The Louisiana Department of Wildlife and Fisheries is committed to accommodating all
reasonable special requests regarding access to our meetings. Please direct all sign
language interpreting services or other accommodation needs to the contact at the top of
this announcement at least 72 hours prior to the meeting date.
There’s more good news for red snapper fishermen in the state.
The Louisiana Department of Wildlife and Fisheries estimates show that the season will be open through this weekend. So far, state anglers have not threatened the harvest limit that would trigger the closure of the red snapper season, according to LDWF.
The latest catch numbers recorded by LDWF’s LA Creel program, the states near real-time data collecting program, is about 655,603 pounds. Last week’s reported catch total was 539,154 pounds. The state’s self-imposed cutoff is 1.04 million pounds for 2017. The most recent estimates cover the period through July 9.
The Louisiana Wildlife and Fisheries Commission has ordered LDWF Secretary Jack Montoucet to close the red snapper season when it appears Louisiana’s catch will meet the 1.04-million-pound limit. It is the goal of LDWF to be accountable for the state’s catch in order to improve its chances of receiving federal government permission allowing Louisiana to oversee its own red snapper season out 200 miles from its coast.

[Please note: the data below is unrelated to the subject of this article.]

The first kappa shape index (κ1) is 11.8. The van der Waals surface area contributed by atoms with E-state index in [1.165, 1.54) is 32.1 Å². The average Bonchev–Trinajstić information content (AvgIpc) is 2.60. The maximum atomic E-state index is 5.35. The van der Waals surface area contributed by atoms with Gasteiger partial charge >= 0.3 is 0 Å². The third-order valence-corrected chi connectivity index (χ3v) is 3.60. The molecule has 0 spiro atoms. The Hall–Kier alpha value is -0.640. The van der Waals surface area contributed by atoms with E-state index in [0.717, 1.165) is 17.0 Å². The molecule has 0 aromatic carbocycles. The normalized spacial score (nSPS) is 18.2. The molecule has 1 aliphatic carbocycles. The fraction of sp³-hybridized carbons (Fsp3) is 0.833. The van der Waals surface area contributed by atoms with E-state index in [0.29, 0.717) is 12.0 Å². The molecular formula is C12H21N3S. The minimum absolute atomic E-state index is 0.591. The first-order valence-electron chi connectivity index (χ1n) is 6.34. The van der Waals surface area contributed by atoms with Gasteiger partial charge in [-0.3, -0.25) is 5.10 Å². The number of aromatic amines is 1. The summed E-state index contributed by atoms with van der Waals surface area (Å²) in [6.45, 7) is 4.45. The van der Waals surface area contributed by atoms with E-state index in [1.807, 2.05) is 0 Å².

The red snapper fishing season was extended 39 days as part of an agreement reached earlier this summer involving Louisiana, the four other Gulf states – Mississippi, Alabama, Texas and Florida – and the U.S. Department of Commerce. It allowed recreational anglers to fish out 200 miles from the Louisiana coast for red snapper for 39 days. Those dates include June 16-18, June 23-25, June 30-July 4, July 7-9, July 14-16, July 21-23, July 28-30, August 4-6, August 11-13, August 18-20, August 25-27, and September 1-4.
Any dates after this weekend will be canceled immediately if the pound limit is reached before September 4.
Also under the agreement, there would be no red snapper fishing in state waters – out nine miles from the Louisiana coast – on Mondays through Thursdays, except on July 3-4 and September 4. Anglers are limited to two fish, measuring at least 16 inches per day.
For more information on the 2017 red snapper landings estimates, go to: http://www.wlf.louisiana.gov/sites/default/files/pdf/page/41176-red-snapper-long-range-plan-facts/redsnapperwebsitedocument7-19-17-1.pdf